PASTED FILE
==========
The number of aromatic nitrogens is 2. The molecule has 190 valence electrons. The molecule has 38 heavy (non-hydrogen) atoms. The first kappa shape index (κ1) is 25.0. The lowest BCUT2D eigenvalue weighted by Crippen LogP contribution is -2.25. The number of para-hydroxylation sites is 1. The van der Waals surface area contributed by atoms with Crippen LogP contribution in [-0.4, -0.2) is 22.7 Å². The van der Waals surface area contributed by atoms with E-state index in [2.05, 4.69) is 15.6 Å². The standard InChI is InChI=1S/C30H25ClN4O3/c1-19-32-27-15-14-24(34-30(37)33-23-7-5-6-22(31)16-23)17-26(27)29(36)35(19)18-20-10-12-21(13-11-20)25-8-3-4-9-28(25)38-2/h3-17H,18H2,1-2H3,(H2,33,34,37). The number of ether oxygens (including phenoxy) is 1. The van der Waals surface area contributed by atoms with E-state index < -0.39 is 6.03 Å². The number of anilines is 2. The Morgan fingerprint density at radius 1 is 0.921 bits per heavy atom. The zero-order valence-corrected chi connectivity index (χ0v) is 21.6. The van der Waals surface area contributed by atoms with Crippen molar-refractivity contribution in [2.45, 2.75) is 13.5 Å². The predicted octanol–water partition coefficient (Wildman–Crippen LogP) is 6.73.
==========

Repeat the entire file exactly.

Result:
The number of aromatic nitrogens is 2. The molecule has 190 valence electrons. The molecule has 38 heavy (non-hydrogen) atoms. The first kappa shape index (κ1) is 25.0. The lowest BCUT2D eigenvalue weighted by Crippen LogP contribution is -2.25. The number of para-hydroxylation sites is 1. The van der Waals surface area contributed by atoms with Crippen LogP contribution in [-0.4, -0.2) is 22.7 Å². The van der Waals surface area contributed by atoms with E-state index in [2.05, 4.69) is 15.6 Å². The standard InChI is InChI=1S/C30H25ClN4O3/c1-19-32-27-15-14-24(34-30(37)33-23-7-5-6-22(31)16-23)17-26(27)29(36)35(19)18-20-10-12-21(13-11-20)25-8-3-4-9-28(25)38-2/h3-17H,18H2,1-2H3,(H2,33,34,37). The number of ether oxygens (including phenoxy) is 1. The van der Waals surface area contributed by atoms with E-state index < -0.39 is 6.03 Å². The number of anilines is 2. The Morgan fingerprint density at radius 1 is 0.921 bits per heavy atom. The zero-order valence-corrected chi connectivity index (χ0v) is 21.6. The van der Waals surface area contributed by atoms with Crippen molar-refractivity contribution in [2.45, 2.75) is 13.5 Å². The predicted octanol–water partition coefficient (Wildman–Crippen LogP) is 6.73.